The Department of Energy and Climate Change has announced a significant investment in energy infrastructure aimed at creating jobs and attracting investors.
Speaking on the initiative, Secretary of state Ed Davey said: “Our reforms will renew our electricity supply, attracting up to £110 billion investment in a mix of clean, secure power and demand reduction, and will support up to 250,000 jobs up and down the supply-chain.”
What’s more, the Capacity Market, which is to be initiated in 2014, is to expected to improve gas and other flexible electricity supply in order to meet future demands and cut risks to security of supply from winter 2018.
This will be achieved by attracting necessary investment in new and existing energy generation, in addition to other forms of capacity such as demand response.
Investment needed in face of power plants closures
The coalition acknowledged that it needed to put huge investment into energy infrastructure, with around a fifth of the UK’s power plants set to close over the next ten years, and more closures scheduled after 2020.
Chief secretary to the treasury Danny Alexander and energy and climate change secretary Edward Davey today announced more details about the reforms.
It is hoped they will give developers and investors the confidence to stop holding back and progress with new projects.
The Energy Bill
Secretary of state Ed Davey underlined that the UK power market is vital to the economy, both in terms of investment opportunity and the scale of the infrastructure challenge.
“The Energy Bill is already progressing well through Parliament and received overwhelming cross-party backing at Commons’ Third Reading.”
Developers and investors have already been clamouring for more details, according to the minister.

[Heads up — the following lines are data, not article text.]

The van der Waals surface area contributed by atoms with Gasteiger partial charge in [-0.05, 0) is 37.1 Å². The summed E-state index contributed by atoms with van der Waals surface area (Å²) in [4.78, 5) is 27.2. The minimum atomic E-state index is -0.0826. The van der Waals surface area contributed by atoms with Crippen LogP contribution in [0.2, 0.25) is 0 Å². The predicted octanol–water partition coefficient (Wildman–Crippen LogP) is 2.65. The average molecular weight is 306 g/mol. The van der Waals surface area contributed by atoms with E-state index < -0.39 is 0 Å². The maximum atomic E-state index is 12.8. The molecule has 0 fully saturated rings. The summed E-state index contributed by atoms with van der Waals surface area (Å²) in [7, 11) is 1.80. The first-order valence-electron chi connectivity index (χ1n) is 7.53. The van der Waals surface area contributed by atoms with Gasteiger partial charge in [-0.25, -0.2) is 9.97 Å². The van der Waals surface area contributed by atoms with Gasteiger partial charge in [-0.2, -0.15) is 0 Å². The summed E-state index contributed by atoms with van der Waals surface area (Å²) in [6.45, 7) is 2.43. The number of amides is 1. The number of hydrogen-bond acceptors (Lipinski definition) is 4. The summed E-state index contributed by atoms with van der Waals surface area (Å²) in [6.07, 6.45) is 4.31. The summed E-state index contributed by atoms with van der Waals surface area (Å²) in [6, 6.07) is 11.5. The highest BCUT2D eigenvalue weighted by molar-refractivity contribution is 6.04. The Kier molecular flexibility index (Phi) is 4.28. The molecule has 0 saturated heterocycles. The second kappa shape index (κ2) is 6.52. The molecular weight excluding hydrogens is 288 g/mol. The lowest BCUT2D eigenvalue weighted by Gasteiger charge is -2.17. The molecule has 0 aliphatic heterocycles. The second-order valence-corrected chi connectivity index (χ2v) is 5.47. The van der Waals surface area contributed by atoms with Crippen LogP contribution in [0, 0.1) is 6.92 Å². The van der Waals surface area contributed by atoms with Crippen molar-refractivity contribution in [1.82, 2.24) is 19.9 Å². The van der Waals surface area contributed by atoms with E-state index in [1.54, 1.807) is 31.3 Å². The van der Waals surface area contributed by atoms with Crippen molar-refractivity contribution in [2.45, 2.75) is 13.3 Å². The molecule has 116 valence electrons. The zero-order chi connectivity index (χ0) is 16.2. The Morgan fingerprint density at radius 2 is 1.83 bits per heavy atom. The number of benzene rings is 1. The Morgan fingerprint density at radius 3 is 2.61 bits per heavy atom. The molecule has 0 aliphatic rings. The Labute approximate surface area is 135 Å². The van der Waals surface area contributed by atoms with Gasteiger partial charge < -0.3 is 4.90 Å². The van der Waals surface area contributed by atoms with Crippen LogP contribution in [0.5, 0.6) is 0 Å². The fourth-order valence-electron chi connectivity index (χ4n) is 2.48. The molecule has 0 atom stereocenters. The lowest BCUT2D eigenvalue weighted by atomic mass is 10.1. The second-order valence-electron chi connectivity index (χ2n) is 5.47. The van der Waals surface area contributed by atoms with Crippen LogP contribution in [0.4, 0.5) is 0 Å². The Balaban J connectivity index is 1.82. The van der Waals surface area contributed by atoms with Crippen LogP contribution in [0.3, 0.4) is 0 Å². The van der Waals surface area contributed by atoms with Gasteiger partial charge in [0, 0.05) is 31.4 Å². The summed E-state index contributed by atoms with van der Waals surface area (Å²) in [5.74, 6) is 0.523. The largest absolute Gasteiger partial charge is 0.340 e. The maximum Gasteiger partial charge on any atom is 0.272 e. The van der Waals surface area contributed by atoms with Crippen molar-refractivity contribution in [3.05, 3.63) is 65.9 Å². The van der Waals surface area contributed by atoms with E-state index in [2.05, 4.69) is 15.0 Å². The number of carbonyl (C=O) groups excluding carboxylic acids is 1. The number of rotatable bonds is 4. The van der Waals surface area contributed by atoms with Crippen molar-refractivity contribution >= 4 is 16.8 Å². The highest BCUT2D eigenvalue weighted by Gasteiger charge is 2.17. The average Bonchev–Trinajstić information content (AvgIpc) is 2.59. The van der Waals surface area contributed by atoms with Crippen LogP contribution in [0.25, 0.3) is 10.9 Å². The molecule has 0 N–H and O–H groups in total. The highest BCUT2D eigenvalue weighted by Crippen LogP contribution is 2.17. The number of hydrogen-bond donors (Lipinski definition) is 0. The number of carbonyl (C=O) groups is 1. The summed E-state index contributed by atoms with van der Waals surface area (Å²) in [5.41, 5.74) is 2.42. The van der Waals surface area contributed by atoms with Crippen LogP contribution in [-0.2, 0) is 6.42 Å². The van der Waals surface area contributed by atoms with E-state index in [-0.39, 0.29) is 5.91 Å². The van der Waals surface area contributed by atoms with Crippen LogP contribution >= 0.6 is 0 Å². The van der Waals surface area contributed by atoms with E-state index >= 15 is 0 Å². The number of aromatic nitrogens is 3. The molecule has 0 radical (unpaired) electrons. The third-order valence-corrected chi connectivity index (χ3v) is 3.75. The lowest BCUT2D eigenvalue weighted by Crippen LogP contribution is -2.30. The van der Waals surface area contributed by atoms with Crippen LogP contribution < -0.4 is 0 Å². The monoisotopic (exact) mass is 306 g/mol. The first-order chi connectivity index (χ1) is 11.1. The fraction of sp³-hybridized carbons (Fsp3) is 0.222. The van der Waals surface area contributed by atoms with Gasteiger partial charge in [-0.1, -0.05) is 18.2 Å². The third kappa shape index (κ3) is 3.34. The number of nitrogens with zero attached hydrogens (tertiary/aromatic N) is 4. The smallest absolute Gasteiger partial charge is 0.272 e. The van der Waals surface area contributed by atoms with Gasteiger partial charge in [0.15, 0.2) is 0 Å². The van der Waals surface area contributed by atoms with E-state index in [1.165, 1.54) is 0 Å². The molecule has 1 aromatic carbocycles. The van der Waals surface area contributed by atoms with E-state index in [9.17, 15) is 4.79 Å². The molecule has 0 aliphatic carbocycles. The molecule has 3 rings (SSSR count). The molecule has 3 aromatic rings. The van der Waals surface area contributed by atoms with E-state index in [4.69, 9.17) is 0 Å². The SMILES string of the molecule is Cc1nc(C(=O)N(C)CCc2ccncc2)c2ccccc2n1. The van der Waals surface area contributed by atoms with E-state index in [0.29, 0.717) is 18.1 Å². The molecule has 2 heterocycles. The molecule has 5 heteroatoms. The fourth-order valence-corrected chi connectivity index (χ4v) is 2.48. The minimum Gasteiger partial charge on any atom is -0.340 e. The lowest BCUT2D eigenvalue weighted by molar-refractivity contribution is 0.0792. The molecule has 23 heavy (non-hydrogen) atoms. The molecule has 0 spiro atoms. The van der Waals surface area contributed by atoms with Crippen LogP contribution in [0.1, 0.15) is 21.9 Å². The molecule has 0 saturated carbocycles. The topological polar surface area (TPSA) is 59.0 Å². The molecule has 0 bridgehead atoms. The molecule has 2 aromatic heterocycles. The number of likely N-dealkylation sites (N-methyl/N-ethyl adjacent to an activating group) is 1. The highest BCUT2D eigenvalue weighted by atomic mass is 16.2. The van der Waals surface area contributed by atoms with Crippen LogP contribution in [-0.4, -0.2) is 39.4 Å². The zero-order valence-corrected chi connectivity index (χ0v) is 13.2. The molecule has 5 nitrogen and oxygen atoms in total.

He explained that the capacity market is designed to incentivise investment in new gas plants and other flexible capacity in order to maintain an adequate supply margin from 2018 onwards.
“Ofgem and National Grid will consult on possible steps they could take to ensure that mothballed power plant or demand response is available if needed in the middle of the decade,” Mr Davey added.
“This will mean the public can continue to enjoy a reliable supply of electricity.”
Speaking about the introduction of the Strike Prices for renewable technologies, the politician said that these are aiming to make the UK market one of the most attractive for developers of wind, wave, tidal, solar and other renewable technologies. At the same time, costs for consumers will be minimised.
Furthermore, this will help to boost home-grown sources of clean and secure energy, according to the expert. It will also enable the government to decarbonise the power sector, with renewables hoped to contribute more than 30 per cent to the mix by the end of the decade.
“Our reforms will keep the lights on and emissions down, and will save consumers money on their bills. The result – low-carbon, affordable and reliable power for the long term,” Mr Davey said.